Freeman Spogli Institute for International Studies Division of International, Comparative and Area Studies The Europe Center Stanford University


Research at The Europe Center


Human Trafficking

PHR Project
Ongoing

Researchers
Helen Stacy - Director at PHR

In 2011, the Program on Human Rights (PHR) launched its research initiative on human trafficking to address the main challenges and generate new knowledge on this issue of international concern. Working in collaboration with Stanford faculty and students, this project builds on research underway across the university to create a forum on human trafficking. The goal is to produce collaborative research and policy recommendations to better address the multiple dimensions of human trafficking.

"This research collaborative will shift the agenda on human trafficking from one that has adopted a criminal-legal paradigm to one that focuses on all the pre-conditions for trafficking," said Helen Stacy, director of the Program on Human Rights. "Interdisciplinary tools drawing on law, health, gender, and psychology will introduce an integrated approach to this critical area of study."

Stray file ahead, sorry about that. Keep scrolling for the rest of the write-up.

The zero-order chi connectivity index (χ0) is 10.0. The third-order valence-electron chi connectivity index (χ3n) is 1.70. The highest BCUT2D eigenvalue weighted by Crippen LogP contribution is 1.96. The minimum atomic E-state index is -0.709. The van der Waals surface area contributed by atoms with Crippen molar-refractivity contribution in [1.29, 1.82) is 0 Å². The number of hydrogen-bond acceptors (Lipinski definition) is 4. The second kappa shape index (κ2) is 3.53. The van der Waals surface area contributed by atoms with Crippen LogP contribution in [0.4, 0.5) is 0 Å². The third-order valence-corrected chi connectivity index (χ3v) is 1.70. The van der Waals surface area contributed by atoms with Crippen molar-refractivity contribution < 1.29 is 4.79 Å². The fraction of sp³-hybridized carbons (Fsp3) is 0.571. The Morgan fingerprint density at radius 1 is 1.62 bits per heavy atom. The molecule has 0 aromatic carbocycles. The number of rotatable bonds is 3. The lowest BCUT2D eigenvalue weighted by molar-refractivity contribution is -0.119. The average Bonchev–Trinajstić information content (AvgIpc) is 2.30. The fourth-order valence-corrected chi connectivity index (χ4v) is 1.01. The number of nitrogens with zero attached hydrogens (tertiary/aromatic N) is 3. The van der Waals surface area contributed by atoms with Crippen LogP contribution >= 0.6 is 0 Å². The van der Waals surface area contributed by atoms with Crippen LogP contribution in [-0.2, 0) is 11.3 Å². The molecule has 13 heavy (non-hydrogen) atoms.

Background

Human trafficking is a global phenomenon that each year forces millions into lives as prostitutes, laborers, child soldiers, and domestic servants. Traffickers prey on the weak and vulnerable, targeting young victims with promises of a better life. This modern form of slavery impacts every continent and type of economy, while the industry continues to grow with global profits reaching nearly $32 billion annually. In spite of these mounting figures, prosecution and conviction rates are not increasing relative to the surge in these crimes. According to the U.S. State Department, for every 800 people trafficked in 2006, only one person was convicted.

As the size and scope of human trafficking increase, less is known about the root causes of human trafficking on this new scale. A better understanding of the conditions that give rise to human trafficking – income inequality, rural poor populations, cultural norms, and gender disparities – will bring the international community closer to curbing the growth of this criminal industry. Understanding how multi-lateral institutions – from the World Bank to the United Nations – may unwittingly encourage the industry will lead to more informed policies for its eradication.